Tag Archives: case law

Social Media Case Law Update — November 2013

Law Journal2As part of our periodic semi-monthly practice, we are checking in on the reported cases involving social media for this past month of November. Based upon reader feedback, I am going to try and make this a regular monthly feature on this blog.  So a quick tally identifies 76 cases where social media evidence played a key role last month, which is consistent with our overall analysis that the volume of cases has about doubled year over year. Keep in mind that the survey group only involves published cases on Westlaw. With less than one percent of total cases resulting in published opinions, and considering this data set does not take into account internal or compliance investigations or non-filed criminal cases, we can safely assume that there were tens of thousands more legal matters involving social media evidence that were adjudicated, or otherwise resolved last month alone.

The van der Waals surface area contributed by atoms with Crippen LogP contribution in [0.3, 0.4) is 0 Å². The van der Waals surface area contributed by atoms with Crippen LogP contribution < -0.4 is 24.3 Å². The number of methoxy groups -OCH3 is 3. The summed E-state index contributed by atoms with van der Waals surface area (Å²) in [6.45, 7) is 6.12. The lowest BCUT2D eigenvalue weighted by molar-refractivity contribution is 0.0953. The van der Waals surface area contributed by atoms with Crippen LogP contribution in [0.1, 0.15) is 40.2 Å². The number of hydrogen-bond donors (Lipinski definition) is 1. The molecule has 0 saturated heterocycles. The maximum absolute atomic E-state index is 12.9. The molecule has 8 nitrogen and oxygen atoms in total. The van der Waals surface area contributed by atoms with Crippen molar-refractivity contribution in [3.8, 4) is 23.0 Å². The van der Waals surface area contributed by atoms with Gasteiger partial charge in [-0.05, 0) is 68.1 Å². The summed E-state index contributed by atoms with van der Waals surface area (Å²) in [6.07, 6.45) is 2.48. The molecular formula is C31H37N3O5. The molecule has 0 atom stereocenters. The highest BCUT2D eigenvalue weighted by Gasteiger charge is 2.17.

The following are brief synopses of five of the more notable social media cases from November 2013:

 

AvePoint, Inc. and AvePoint Public Sector, Inc. v. Power Tools, Inc.  (U.S. Dist. Ct., Virginia, Nov.  7 2013) 2013 WL 5963034

In this Federal District Court case, software maker AvePoint, Inc., brought a trademark infringement and defamation action against competitor, Axceler, based upon allegedly false and deceptive statements that Axceler and its agents made about Avepoint through Twitter and LinkedIn, including setting up a fake LinkedIn account. AvePoint’s complaint features extensive evidence from Twitter and LinkedIn to establish trademark infringement, unfair business practices and actual confusion (a critical element for trademark infringement claims) amongst third parties.

Specifically, the complaint alleges that the defendant created a bogus account on LinkedIn purportedly for AvePoint representative named Jim Chung, thereby misappropriating the use of plaintiff’s registered trademark.  Emphasizing the confusion caused by the defendant’s actions, the plaintiff noted Jim Chung’s LinkedIn connection list.  The defendant also used Twitter to tweet messages in furtherance of the ruse.  The District Court refused Axceler’s request to dismiss most of the nine counts set out in AvePoint’s complaint, and the case remains pending.

In re Air Crash Near Clarence Center, New York, (U.S. Dist, Ct., New York, Nov. 18, 2013) 2013 WL 6073635